Date of Composition: 1788
Duration: 33 minutes
When Wolfgang Amadeus Mozart (1756–1791) left the employ of the Archbishop of Salzburg in 1781, he risked losing the security of a court position in exchange for the freedom to pursue his own artistic agenda. Initially his decision seemed sound, as his first years in Vienna were relatively profitable: his operas were successful, commissions flowed in, and he found regular opportunities to perform his piano concertos for the Viennese elite. He also befriended Joseph Haydn, became a Freemason, married Constanze Weber, and started a family. The Mozarts lived lavishly and saved little. In late 1787, Amadeus was granted a part-time position in the court of Joseph II. However, by 1788 Austria was at war with the Ottoman Empire and funds for arts patronage were scarce. For Mozart, a lack of resources was compounded by his own financial mismanagement. After he could not pay rent on the centrally located apartment he and his family occupied, they moved to a new abode, smaller and farther removed from the city center. He was also forced to beg for and borrow income from his friends. Soon afterward, his baby daughter died. Despite these struggles, the summer of 1788 was quite fruitful musically.
In less than two months, Mozart finished two piano trios, a piano and a violin sonata, as well as his Symphonies No. 39, 40, and 41. These last three works show the composer at the height of his maturity, each uniquely masterful. Mozart may have written his final symphonies anticipating performance in the upcoming season, but no evidence remains to suggest they were ever performed during his lifetime. The last, Symphony No. 41 in C Major, K. 551, stands as the pinnacle of Mozart’s orchestral output. The nickname “Jupiter”—evoking the grandeur and vastness of the Roman sky god—is most often attributed to Johann Peter Salomon, the same gentleman who commissioned Haydn’s London Symphonies. While the composition adheres to the expected fast-slow-minuet and trio-fast, four-movement classical symphonic structure, its brilliance, emotional content, and complexity surpasses all that Mozart had accomplished previously in his instrumental writing. At just over thirty minutes, the work is Mozart’s longest symphony. Each movement develops its musical material completely. The finale, however, reveals the composer’s true brilliance.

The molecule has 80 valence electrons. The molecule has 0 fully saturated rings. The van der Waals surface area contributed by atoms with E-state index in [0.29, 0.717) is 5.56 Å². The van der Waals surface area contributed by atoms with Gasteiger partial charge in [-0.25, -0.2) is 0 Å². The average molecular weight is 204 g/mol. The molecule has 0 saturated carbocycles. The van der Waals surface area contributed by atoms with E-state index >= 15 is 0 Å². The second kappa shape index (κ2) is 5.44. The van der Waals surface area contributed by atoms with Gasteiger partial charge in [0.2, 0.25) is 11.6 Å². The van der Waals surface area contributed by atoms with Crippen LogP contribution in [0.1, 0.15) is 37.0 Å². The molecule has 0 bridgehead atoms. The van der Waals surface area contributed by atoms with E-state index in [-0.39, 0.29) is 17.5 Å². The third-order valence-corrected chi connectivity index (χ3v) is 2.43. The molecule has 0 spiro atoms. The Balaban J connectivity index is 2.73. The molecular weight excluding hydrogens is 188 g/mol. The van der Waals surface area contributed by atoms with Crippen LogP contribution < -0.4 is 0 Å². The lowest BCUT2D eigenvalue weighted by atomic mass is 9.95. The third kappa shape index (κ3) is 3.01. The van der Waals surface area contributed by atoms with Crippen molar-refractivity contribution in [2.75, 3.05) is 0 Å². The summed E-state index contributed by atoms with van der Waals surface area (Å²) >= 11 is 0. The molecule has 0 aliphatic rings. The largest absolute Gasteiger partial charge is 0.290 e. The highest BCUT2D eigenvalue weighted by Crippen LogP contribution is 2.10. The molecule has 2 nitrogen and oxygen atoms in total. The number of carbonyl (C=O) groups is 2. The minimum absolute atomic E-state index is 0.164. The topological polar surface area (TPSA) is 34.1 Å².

Until this time, a symphony’s first movement stood as the most notable by convention. In the case of Symphony No. 41, Mozart saved his best efforts for last, and in doing so, set a new standard. His last movement still adhered to a sonata-allegro form, but he expanded the number of themes in carefully considered insertions throughout, some of which receive a quasi-fugal treatment. Then, just when listeners believe the final movement is complete, Mozart overlays all five themes in invertible counterpoint in a coda, a perfect conclusion to one of the most celebrated symphonies in the entirety of the Classical orchestral repertoire.
© Dr. K. Dawn Grapes, 2023